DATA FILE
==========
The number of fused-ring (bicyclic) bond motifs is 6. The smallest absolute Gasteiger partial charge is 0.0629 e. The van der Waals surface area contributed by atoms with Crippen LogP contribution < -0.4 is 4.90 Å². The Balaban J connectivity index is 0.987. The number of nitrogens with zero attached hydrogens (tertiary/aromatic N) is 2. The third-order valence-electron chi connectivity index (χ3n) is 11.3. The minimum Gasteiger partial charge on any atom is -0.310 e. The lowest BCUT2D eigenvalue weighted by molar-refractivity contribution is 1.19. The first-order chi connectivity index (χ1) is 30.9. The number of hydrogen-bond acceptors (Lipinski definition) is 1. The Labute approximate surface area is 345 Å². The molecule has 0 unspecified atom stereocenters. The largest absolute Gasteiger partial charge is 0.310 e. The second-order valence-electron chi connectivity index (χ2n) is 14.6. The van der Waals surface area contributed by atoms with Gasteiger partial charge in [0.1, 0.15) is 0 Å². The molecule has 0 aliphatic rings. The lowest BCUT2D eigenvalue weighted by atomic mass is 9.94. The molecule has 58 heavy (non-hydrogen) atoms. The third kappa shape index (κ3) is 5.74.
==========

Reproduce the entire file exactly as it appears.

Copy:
The number of fused-ring (bicyclic) bond motifs is 6. The smallest absolute Gasteiger partial charge is 0.0629 e. The van der Waals surface area contributed by atoms with Crippen LogP contribution < -0.4 is 4.90 Å². The Balaban J connectivity index is 0.987. The number of nitrogens with zero attached hydrogens (tertiary/aromatic N) is 2. The third-order valence-electron chi connectivity index (χ3n) is 11.3. The minimum Gasteiger partial charge on any atom is -0.310 e. The lowest BCUT2D eigenvalue weighted by molar-refractivity contribution is 1.19. The first-order chi connectivity index (χ1) is 30.9. The number of hydrogen-bond acceptors (Lipinski definition) is 1. The Labute approximate surface area is 345 Å². The molecule has 0 unspecified atom stereocenters. The largest absolute Gasteiger partial charge is 0.310 e. The second-order valence-electron chi connectivity index (χ2n) is 14.6. The van der Waals surface area contributed by atoms with Gasteiger partial charge in [0.1, 0.15) is 0 Å². The molecule has 0 aliphatic rings. The lowest BCUT2D eigenvalue weighted by atomic mass is 9.94. The molecule has 58 heavy (non-hydrogen) atoms. The third kappa shape index (κ3) is 5.74.